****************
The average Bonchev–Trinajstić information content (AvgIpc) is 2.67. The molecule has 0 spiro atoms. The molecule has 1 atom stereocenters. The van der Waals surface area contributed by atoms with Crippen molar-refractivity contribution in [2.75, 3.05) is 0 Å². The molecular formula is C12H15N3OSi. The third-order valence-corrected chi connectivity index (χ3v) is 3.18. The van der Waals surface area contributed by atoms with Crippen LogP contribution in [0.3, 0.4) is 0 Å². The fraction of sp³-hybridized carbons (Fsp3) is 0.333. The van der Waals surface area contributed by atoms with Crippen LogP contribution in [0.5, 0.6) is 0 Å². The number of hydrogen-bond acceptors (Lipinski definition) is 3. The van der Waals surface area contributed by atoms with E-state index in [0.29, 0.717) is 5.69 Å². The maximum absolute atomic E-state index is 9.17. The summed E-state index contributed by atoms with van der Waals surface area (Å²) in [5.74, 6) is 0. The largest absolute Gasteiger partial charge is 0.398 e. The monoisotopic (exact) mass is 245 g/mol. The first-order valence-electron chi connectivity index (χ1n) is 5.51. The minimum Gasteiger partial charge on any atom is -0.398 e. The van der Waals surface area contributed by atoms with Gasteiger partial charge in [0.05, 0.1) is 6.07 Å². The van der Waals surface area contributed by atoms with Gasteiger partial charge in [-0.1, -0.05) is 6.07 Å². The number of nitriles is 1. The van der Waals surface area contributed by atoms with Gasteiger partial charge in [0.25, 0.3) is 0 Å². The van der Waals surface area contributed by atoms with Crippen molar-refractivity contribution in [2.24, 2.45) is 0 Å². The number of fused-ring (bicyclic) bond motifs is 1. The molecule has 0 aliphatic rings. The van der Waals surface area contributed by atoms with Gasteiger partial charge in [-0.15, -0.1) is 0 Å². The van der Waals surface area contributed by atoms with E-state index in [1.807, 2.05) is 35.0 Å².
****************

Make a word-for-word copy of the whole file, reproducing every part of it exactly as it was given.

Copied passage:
The average Bonchev–Trinajstić information content (AvgIpc) is 2.67. The molecule has 0 spiro atoms. The molecule has 1 atom stereocenters. The van der Waals surface area contributed by atoms with Crippen molar-refractivity contribution in [2.75, 3.05) is 0 Å². The molecular formula is C12H15N3OSi. The third-order valence-corrected chi connectivity index (χ3v) is 3.18. The van der Waals surface area contributed by atoms with Crippen LogP contribution in [0.3, 0.4) is 0 Å². The fraction of sp³-hybridized carbons (Fsp3) is 0.333. The van der Waals surface area contributed by atoms with Crippen LogP contribution in [0.5, 0.6) is 0 Å². The number of hydrogen-bond acceptors (Lipinski definition) is 3. The van der Waals surface area contributed by atoms with E-state index in [0.29, 0.717) is 5.69 Å². The maximum absolute atomic E-state index is 9.17. The summed E-state index contributed by atoms with van der Waals surface area (Å²) in [5.74, 6) is 0. The largest absolute Gasteiger partial charge is 0.398 e. The monoisotopic (exact) mass is 245 g/mol. The first-order valence-electron chi connectivity index (χ1n) is 5.51. The minimum Gasteiger partial charge on any atom is -0.398 e. The van der Waals surface area contributed by atoms with Gasteiger partial charge in [0.05, 0.1) is 6.07 Å². The van der Waals surface area contributed by atoms with Gasteiger partial charge in [-0.1, -0.05) is 6.07 Å². The number of nitriles is 1. The van der Waals surface area contributed by atoms with Gasteiger partial charge in [0.25, 0.3) is 0 Å². The van der Waals surface area contributed by atoms with Crippen molar-refractivity contribution in [2.24, 2.45) is 0 Å². The number of fused-ring (bicyclic) bond motifs is 1. The molecule has 0 aliphatic rings. The van der Waals surface area contributed by atoms with Gasteiger partial charge in [-0.15, -0.1) is 0 Å². The van der Waals surface area contributed by atoms with E-state index in [1.807, 2.05) is 35.0 Å².